“[I loved] discovering and exploring the world of Pokémon in such a vastly unique way, compared to just going on a titular adventure,” Rosemary “Nekkra” Kelley, an esports caster who’s worked some Pokémon events in the past, told IGN. “You really felt like you were getting to know the Pokémon better, how they interact with each other, and what their habits look like.”
Like Seltzer, Kelley explained how her love of Pokémon Snap kickstarted her own interest in photography. She’d take walks with her DSLR, attempting to capture all the little moments she witnessed in real life, much in the same way Oak taught her to focus on a Geodude. “I wish I picked up the hobby more nowadays but I still take lots of pictures of my pets,” she said.
The Games and Devs Inspired by Pokemon Snap
Even as fans waited years for the sequel, Snap’s legacy lived on through other game developers. Tali Faulkner, the creator of last year’s apocalyptic cyberpunk photography adventure Umurangi Generation, made his fascination with cameras a core part of the gameplay experience. Umurangi packs much more of a technical punch than what was capable on the N64, of course. Players have access to multiple filters and a variety of lenses, and Faulkner likes to think of it as a crash course in the basics of photography. But even though the feature set is much more advanced than what Professor Oak offered players in 1999, the overarching sentiment toward the artform is still the same. From the Butterfrees of Kanto region to a polluted sunset over a flooded cityscape, video games have a unique way of turning players into amateur shutterbugs. It’s clear now that New Pokémon Snap isn’t the only result of decades of fandom for the original — a whole subset of photography games can be traced back to trying to land a really great shot of Kangaskhan.
“Video games make you an active participant in a space. You’re role-playing, essentially. You’re saying, ‘I’m the one doing this,'” Faulkner said. “We see that with other games as well. Think of every first-person shooter. Everyone probably knows how to load a gun at this point, after seeing that animation a million times. It’s a really interesting thing games can do.”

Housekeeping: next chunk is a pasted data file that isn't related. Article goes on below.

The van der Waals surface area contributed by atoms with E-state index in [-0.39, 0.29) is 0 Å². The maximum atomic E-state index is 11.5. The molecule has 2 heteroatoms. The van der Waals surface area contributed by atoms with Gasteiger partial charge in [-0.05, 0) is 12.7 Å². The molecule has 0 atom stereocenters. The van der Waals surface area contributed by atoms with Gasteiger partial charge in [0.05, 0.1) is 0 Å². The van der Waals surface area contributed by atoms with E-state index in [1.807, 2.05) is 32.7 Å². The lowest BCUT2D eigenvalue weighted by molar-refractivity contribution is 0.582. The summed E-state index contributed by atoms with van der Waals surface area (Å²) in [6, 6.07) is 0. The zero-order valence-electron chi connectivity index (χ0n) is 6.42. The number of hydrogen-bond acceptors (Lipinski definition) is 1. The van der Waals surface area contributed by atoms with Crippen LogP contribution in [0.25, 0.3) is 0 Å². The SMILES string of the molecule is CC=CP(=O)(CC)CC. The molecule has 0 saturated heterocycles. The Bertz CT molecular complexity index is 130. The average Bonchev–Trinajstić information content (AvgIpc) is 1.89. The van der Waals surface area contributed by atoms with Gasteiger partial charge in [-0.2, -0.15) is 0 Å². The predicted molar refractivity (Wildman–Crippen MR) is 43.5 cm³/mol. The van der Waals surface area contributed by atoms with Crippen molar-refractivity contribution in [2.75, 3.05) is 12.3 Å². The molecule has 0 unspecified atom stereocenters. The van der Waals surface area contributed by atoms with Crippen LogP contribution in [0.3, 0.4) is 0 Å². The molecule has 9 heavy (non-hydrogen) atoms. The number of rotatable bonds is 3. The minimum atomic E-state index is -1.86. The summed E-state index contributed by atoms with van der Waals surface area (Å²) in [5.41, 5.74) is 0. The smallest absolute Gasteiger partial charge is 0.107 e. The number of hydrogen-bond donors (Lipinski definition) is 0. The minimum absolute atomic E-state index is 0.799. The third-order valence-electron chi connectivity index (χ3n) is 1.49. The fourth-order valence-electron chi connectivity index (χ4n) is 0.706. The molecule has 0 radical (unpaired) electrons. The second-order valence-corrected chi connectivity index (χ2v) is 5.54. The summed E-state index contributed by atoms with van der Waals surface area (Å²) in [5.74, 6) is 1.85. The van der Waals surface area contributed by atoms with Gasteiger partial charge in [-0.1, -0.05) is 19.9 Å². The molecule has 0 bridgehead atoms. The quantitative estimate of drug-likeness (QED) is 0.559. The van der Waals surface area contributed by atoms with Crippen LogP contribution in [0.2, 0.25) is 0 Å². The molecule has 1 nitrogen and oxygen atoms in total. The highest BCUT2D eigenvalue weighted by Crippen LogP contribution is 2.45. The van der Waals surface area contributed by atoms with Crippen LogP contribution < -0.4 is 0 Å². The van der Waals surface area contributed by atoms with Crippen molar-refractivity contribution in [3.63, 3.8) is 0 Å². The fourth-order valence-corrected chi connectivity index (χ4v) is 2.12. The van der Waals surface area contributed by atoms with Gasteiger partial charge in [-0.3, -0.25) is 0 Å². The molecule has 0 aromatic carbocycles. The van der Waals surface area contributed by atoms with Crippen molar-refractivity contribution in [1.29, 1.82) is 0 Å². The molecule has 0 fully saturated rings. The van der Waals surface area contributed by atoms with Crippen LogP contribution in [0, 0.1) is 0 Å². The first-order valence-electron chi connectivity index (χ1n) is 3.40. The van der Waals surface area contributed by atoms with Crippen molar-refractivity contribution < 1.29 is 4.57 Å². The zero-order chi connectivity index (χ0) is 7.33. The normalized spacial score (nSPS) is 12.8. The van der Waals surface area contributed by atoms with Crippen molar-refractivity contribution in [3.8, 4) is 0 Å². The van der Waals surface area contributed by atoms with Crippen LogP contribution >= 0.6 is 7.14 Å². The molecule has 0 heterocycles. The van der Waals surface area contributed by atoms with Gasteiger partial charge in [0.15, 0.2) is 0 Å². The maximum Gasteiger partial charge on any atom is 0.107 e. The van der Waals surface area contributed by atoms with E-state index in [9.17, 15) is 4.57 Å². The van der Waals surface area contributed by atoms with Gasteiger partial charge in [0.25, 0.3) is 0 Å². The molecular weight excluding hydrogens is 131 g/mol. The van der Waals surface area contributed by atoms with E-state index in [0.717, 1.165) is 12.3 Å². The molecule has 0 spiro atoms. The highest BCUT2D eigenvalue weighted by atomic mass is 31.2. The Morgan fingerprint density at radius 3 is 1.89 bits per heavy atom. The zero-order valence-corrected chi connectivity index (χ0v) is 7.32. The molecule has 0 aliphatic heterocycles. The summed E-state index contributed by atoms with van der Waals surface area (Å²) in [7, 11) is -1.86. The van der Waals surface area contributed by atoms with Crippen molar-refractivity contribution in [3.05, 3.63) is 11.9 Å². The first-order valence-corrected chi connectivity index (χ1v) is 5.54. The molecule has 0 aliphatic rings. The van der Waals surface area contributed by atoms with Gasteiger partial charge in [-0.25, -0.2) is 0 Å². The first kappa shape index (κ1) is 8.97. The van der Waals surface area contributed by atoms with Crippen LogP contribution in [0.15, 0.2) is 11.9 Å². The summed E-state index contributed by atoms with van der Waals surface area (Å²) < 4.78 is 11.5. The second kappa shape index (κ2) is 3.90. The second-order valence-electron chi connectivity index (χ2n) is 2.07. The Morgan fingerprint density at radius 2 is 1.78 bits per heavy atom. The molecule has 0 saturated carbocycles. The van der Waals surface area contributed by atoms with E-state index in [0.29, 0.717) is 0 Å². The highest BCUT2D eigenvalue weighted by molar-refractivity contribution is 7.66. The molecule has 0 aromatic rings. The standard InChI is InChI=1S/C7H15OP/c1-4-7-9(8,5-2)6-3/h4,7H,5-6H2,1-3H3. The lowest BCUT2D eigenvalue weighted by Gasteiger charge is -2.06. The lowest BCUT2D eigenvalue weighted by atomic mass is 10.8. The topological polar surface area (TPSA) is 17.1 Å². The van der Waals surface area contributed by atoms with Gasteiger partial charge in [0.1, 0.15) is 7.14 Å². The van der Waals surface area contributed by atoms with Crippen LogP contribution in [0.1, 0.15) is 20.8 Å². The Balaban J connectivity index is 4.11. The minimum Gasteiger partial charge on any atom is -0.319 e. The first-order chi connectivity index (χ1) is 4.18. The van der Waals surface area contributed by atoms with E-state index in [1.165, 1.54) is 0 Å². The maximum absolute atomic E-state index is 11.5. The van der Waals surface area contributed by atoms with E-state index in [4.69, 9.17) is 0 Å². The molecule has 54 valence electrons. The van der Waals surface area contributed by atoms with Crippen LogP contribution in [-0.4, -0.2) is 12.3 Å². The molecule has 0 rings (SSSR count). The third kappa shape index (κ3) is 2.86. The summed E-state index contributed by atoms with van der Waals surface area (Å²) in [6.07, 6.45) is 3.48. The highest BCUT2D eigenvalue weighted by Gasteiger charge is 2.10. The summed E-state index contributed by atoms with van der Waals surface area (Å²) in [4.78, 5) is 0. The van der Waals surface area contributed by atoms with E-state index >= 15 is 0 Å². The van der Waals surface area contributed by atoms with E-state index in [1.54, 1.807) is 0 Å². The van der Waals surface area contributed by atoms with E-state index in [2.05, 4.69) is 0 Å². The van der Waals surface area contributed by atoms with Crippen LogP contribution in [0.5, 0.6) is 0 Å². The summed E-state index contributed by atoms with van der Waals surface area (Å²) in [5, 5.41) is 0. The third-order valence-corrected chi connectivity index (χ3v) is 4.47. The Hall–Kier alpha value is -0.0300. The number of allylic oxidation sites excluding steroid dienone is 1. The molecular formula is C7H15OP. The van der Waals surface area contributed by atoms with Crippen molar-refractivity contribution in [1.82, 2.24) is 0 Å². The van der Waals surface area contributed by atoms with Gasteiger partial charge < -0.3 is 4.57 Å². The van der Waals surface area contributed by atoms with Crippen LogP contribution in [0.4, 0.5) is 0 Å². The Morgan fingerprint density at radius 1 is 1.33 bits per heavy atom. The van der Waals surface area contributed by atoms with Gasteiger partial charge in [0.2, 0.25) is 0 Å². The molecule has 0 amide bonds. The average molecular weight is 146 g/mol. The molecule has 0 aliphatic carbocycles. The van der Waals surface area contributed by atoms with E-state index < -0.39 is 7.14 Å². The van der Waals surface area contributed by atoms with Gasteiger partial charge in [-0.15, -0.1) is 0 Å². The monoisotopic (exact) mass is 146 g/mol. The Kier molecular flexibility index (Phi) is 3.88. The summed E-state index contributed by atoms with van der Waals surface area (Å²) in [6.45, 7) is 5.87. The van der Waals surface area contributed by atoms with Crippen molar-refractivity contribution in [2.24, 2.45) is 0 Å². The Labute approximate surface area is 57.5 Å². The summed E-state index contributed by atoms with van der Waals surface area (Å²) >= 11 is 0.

Faulkner released DLC for Umurangi Generation last November, and now laughs when he considers how, after such a long, quiet period between high-profile photography games, he happened to release his right around the time Pokémon Snap was coming back into fashion. “It’s weird to be competing with your childhood,” he said.
Faulkner isn’t the only developer interested in players’ relationship with photography. Isobel Shasha is the director of Pupperazzi, a video game out on Steam later this year about taking photos of cute dogs in a calming city. Shasha had their own brushes with Pokémon Snap growing up, and believes photography, as a medium for expression, fits naturally within interactive entertainment.
“Photography is a fascinating artform because it’s so democratic. With your smartphone, you can just point and click. Everyone can understand what they’re doing. I think that transitions into video games,” Shasha said. “It’s not too hard to figure out, ‘Oh, I can just take a photo of something.’ Ultimately, in video games, you’re going to be limited because everyone is taking photos in an artificial world. But even if everyone is taking photos of the same thing, it’s going to feel special to you. You have that ownership.”
That ownership is the crucial element of Pokémon Snap’s magic. It sold more than 1.5 million copies in 1999, making it the sixth best-selling game in the United States that year. But at the end of each run, all that mattered were the photos. When players made it back to Professor Oak in Pokémon Snap, there was your shot of Jigglypuff, that you took with your camera. A whole lineage of photography hobbyists and photography video games can be traced back to that high. In 1999, Professor Oak told us our shots were good but there was still room for improvement, and we’ve been working hard to win his favor ever since.